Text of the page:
Not to be outdone, here is John Steinbeck:

“He wrote eight hours a day, six days a week for forty years. He would sharpen twenty-four pencils each morning and write with them until each one was blunt. After many years of this regimen, he had to use his left hand to insert the pencil into the calluses on his writing hand because he was unable to pick up the writing utensil with his right hand. Every few months, he would sandpaper those calluses so he could continue to write.”

British writers are different. Ian McEwan, I heard, rewards himself with a Choco Leibnitz biscuit if he’s had a good morning.

I’m not asking you to sandpaper your calluses. But I might be able to give you a few hints about finding a good, productive discipline:

To start with, don’t count the hours (a person can easily achieve nothing in eight hours), but do have a set amount you must do before you finish: one page, two, more, of hand- or typewritten words.

Wordcount is an instrument of the Devil. Don’t use it more than once a week. Of the evils of Word-Processing, it is Number 1. Especially Live Wordcount.

If it’s a choice between writing badly and not writing at all, write badly. Your only responsibility is for the final draft.

Don’t try to make it perfect on the first draft. Roughness is a virtue at this stage, because roughness is easier to cut, to rewrite.

The penultimate thing you need is the one you’ll probably have thought of first…

A Yearning.

I’ve chosen this, rather than Idea. There’s nothing more likely to close you down than someone saying, ‘You have to have an idea. Now.’

But you need to have a strong sense that there’s something not quite there that should be.

A niggling sensation. A question. Okay, I give up – an Idea.

What does an Idea look/feel/smell/taste/sound like?

Well, you tell me.

But if it’s a really good one, it’s quite possible that, even if you told it me, I wouldn’t recognise it as an Idea – and certainly not as a really good one.

I would, incidentally, recommend that you don’t ever tell people your ideas. Unless they say, ‘That’s the greatest thing I’ve ever heard. Let me sell my house to finance you as you complete this great work,’ you are likely to be disappointed with their reaction. And this may put you off seeing the idea through to its end.

The problem of The Idea is the biggest one for writers just starting out. They return again and again to the question: What do I write? And this is, of course, the question I am least able to answer for you.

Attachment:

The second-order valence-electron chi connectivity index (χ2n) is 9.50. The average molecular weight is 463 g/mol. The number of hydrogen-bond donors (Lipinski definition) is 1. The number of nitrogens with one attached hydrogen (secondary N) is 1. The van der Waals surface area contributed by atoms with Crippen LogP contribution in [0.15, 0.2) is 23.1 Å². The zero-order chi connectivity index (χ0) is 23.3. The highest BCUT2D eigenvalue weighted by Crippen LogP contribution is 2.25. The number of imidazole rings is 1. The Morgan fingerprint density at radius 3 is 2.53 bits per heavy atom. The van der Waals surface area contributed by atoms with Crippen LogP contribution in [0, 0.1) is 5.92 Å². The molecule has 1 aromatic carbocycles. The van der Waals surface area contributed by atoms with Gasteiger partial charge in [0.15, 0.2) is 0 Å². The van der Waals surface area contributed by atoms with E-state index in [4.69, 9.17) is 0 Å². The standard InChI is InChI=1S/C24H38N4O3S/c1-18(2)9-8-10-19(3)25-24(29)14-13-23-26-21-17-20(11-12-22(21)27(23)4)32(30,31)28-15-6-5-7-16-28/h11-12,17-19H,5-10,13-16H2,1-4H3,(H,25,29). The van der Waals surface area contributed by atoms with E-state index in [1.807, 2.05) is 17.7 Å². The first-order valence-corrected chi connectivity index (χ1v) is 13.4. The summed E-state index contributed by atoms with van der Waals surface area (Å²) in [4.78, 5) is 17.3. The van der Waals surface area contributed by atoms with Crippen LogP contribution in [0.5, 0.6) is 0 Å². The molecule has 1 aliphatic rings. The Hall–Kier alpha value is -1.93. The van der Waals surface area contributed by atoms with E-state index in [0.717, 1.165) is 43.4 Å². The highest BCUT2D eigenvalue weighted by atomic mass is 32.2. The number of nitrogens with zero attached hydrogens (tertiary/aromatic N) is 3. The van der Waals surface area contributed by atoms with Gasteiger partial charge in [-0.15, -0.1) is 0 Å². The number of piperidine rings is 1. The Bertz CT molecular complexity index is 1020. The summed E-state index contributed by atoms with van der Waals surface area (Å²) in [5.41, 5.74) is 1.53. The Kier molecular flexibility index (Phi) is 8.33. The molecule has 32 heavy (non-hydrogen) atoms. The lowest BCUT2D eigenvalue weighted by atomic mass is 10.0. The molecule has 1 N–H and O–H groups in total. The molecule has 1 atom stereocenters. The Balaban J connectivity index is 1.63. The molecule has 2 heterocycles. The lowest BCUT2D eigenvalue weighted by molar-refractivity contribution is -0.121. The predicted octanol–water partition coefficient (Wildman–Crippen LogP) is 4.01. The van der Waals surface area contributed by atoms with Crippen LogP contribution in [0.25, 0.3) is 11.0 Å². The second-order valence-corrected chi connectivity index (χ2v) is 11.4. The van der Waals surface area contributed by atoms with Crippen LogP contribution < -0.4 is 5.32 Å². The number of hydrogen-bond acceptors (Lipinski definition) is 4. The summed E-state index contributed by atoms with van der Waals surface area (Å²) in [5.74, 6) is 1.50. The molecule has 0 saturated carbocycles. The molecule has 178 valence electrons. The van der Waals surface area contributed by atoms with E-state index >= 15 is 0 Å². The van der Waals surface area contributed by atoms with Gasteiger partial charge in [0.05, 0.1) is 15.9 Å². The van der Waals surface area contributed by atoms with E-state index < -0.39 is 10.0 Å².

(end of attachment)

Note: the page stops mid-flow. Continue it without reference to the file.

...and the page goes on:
But the one thing I won’t repeat is the Great Wisdom of creative writing classes, i.e., Write What You Know.

This is likely to make you think not of what you Know but what you’reCompletely Bloody Sick to Death of.

Henry James, my favourite writer, had something neat to say about the relationship between writing and knowing, expression and experience, in his essay ‘The Art of Fiction’:

‘The power to guess the unseen from the seen, to trace the implication of things, to judge the whole piece by the pattern, the condition of feeling life in general so completely that you are well on your way to knowing any particular corner of it – this cluster of gifts may almost be said to constitute experience, and they occur in country and in town, and in the most differing stages of education. If experience consist of impressions, it may be said that impressions are experience, just as (have we not seen it?) they are the very air we breathe. Therefore, if I should certainly say to a novice, ‘Write from experience and experience only,’ I should feel that this was rather a tantalizing monition if I were not immediately to add, ‘Try to be one of the people on whom nothing is lost!’’

This is a much more difficult, and useful, thing to aim for. If you aspire to being one of those on whom nothing is lost, then ideas will come to you, I promise.

An idea can be an area of mess or confusion in your head, or a line of remembered real-life dialogue, or an enticing title, or an exquisite memory, or a feeling of dreadful foreboding. It’s something, in other words, that haunts you.

A Yearning.

The final thing you need is…

A Tone

For the first-time novelist, consistency of voice is one the hardest things to achieve. You probably won’t, to begin with, have anything approaching a style, but you will have to settle upon a tone. This can range from ‘Once upon a time…’ to ‘For a long time, my mother used to…’

Here, though, is the ultimate and very simple secret of writing a novel: If you write 1,000 words a day for 75 days, at the end of those 75 days you will have a novel-length-thing. This novel-length-thing may not be a great novel, or even a good novel, or even a novel, but it’s a lot closer to being all three than the nothing you had before.

Or as Gertrude Stein said, ‘The way to do it is to do it.’

So, to conclude, let us go through the 9 things you need to write a novel:

1. Time

2. More Time

3. Even More Time

4. Some Selfishness

5. Some Generosity

6. The Means

7. A Discipline

8. A Yearning

9. A Tone

You have no more excuses. If it’s in you, it can now come out.

Let it.

Find out more about creative writing courses at Birkbeck.